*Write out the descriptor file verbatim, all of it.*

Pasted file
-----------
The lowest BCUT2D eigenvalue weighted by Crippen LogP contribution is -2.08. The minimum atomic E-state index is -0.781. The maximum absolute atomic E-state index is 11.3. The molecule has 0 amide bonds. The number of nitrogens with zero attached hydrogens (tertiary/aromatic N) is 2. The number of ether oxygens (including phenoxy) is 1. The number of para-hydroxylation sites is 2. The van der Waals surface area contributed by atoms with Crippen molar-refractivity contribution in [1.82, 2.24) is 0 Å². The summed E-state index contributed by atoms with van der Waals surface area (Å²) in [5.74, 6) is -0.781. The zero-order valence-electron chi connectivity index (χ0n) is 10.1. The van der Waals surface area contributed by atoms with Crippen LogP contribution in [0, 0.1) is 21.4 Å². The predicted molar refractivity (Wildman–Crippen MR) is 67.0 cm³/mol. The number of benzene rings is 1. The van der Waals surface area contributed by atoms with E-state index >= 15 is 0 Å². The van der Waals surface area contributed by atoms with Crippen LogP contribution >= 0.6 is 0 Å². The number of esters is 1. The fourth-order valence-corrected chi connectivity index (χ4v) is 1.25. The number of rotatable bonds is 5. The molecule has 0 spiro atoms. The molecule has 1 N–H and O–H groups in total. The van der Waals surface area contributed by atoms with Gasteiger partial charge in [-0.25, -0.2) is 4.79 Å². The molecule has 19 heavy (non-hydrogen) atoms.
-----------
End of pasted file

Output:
The lowest BCUT2D eigenvalue weighted by Crippen LogP contribution is -2.08. The minimum atomic E-state index is -0.781. The maximum absolute atomic E-state index is 11.3. The molecule has 0 amide bonds. The number of nitrogens with zero attached hydrogens (tertiary/aromatic N) is 2. The number of ether oxygens (including phenoxy) is 1. The number of para-hydroxylation sites is 2. The van der Waals surface area contributed by atoms with Crippen molar-refractivity contribution in [1.82, 2.24) is 0 Å². The summed E-state index contributed by atoms with van der Waals surface area (Å²) in [5.74, 6) is -0.781. The zero-order valence-electron chi connectivity index (χ0n) is 10.1. The van der Waals surface area contributed by atoms with Crippen LogP contribution in [0, 0.1) is 21.4 Å². The predicted molar refractivity (Wildman–Crippen MR) is 67.0 cm³/mol. The number of benzene rings is 1. The van der Waals surface area contributed by atoms with E-state index >= 15 is 0 Å². The van der Waals surface area contributed by atoms with Crippen LogP contribution >= 0.6 is 0 Å². The number of esters is 1. The fourth-order valence-corrected chi connectivity index (χ4v) is 1.25. The number of rotatable bonds is 5. The molecule has 0 spiro atoms. The molecule has 1 N–H and O–H groups in total. The van der Waals surface area contributed by atoms with Gasteiger partial charge in [-0.25, -0.2) is 4.79 Å². The molecule has 19 heavy (non-hydrogen) atoms.